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KB #240082: Secured Instance of SQL Server does not AutoStart if McAfee On Access Scanning is enabled
If running certain versions of McAfee On Access Virus Scanning, it has been found that secured instances of SQL Server may not AutoStart at boot time. They will, however, start manually.
This appears to be an issue of timing as McAfee and the secured instance of SQL Server attempt to start at the same time. Adding Encryptionizer files and directories to the Exclude List or White List does not resolve the issue. In addition, since it is possible to start the secured instance manually, McAfee is clearly not interpreting Encryptionizer as a threat.We continue to explore this issue, however, in the meantime, you can workaround this problem by forcing the SQL Server Service to start after the McAfee On Access Scan Service (normally named McShield).
Use the following procedure:
- First confirm that this is, in fact, the problem, by disabling the McAfee On Access Scanner and rebooting. If the secured instance of SQL Server still does not start, it is a different issue.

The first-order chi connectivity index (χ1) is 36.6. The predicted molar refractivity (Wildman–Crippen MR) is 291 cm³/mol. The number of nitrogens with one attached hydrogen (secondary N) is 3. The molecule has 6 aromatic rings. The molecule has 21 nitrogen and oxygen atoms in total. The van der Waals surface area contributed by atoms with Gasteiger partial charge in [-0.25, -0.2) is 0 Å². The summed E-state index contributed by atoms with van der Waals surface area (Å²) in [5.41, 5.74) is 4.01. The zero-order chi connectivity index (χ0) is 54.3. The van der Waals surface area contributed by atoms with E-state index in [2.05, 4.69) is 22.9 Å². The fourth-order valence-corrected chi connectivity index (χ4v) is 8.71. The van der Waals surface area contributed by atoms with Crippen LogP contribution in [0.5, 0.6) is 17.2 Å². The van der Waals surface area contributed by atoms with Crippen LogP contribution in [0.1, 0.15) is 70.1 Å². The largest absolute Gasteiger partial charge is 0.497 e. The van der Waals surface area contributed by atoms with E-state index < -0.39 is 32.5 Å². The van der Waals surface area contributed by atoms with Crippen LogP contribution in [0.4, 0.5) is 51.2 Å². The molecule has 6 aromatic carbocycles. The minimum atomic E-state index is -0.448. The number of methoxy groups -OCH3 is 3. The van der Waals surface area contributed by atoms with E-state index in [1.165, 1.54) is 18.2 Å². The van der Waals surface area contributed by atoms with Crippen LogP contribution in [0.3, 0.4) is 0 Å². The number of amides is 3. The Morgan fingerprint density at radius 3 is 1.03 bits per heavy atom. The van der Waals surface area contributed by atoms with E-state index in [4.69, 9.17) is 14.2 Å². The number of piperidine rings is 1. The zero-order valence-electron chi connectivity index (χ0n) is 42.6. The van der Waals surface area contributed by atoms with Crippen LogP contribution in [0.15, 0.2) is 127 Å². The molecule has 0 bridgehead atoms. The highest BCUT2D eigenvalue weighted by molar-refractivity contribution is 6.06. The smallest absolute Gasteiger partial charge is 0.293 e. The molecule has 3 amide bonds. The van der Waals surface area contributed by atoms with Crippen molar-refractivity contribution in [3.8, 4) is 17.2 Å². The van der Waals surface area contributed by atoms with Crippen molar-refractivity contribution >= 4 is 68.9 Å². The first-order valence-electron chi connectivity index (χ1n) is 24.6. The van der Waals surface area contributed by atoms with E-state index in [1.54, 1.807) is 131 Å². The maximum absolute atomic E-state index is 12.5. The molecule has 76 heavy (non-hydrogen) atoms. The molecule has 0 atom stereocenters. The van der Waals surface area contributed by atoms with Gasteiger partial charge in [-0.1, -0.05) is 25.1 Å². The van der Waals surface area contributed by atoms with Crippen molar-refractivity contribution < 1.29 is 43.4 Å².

- Start REGEDIT.EXE and Locate the the Service Entry for the McAfee Access Scanner:
- If it exists, locate the Service Entry for the secured instance of SQL Server. E.g.,
– or if default instance-
- Add a new Multi String Value (REG_MULTI_SZ) named “DependOnService” and set the value to “McShield”.
- Close Regedit.
- Make sure the McAfee On Access scanner is re-enabled.
- Reboot machine and the secured instance of SQL Server should now auto start successfully.
On a related note, for performance purposes, Microsoft recommends that you add SQL Data directory or database files to the On Access exclusion list, regardless of the AV software you are using. See topic “Directories to exclude from virus scanning” in Microsoft KB Article 309422